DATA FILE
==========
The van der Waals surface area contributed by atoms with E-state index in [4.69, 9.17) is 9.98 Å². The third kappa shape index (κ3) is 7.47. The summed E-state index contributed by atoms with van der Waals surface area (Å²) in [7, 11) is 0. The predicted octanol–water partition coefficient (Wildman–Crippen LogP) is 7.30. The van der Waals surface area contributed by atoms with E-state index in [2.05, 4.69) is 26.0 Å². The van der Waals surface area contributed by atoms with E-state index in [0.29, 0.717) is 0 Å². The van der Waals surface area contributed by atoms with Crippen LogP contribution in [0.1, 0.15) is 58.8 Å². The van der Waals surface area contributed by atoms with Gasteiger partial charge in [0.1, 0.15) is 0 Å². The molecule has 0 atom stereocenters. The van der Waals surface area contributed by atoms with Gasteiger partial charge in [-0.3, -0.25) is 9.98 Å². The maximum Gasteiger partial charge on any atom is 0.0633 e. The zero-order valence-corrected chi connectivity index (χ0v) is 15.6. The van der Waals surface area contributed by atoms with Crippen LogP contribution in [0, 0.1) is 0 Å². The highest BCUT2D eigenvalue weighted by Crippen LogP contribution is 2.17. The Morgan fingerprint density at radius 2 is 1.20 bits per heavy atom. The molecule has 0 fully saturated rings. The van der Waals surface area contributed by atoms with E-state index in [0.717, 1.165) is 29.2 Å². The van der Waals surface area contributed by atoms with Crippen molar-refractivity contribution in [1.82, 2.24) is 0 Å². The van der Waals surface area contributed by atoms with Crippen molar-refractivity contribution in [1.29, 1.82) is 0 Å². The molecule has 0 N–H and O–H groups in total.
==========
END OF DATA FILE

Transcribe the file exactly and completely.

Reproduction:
The van der Waals surface area contributed by atoms with E-state index in [4.69, 9.17) is 9.98 Å². The third kappa shape index (κ3) is 7.47. The summed E-state index contributed by atoms with van der Waals surface area (Å²) in [7, 11) is 0. The predicted octanol–water partition coefficient (Wildman–Crippen LogP) is 7.30. The van der Waals surface area contributed by atoms with E-state index in [2.05, 4.69) is 26.0 Å². The van der Waals surface area contributed by atoms with E-state index in [0.29, 0.717) is 0 Å². The van der Waals surface area contributed by atoms with Crippen LogP contribution in [0.1, 0.15) is 58.8 Å². The van der Waals surface area contributed by atoms with Gasteiger partial charge in [0.1, 0.15) is 0 Å². The molecule has 0 atom stereocenters. The van der Waals surface area contributed by atoms with Gasteiger partial charge in [-0.3, -0.25) is 9.98 Å². The maximum Gasteiger partial charge on any atom is 0.0633 e. The zero-order valence-corrected chi connectivity index (χ0v) is 15.6. The van der Waals surface area contributed by atoms with Crippen LogP contribution in [0, 0.1) is 0 Å². The highest BCUT2D eigenvalue weighted by Crippen LogP contribution is 2.17. The Morgan fingerprint density at radius 2 is 1.20 bits per heavy atom. The molecule has 0 fully saturated rings. The van der Waals surface area contributed by atoms with E-state index in [0.717, 1.165) is 29.2 Å². The van der Waals surface area contributed by atoms with Crippen molar-refractivity contribution in [1.82, 2.24) is 0 Å². The van der Waals surface area contributed by atoms with Crippen molar-refractivity contribution in [1.29, 1.82) is 0 Å². The molecule has 0 N–H and O–H groups in total.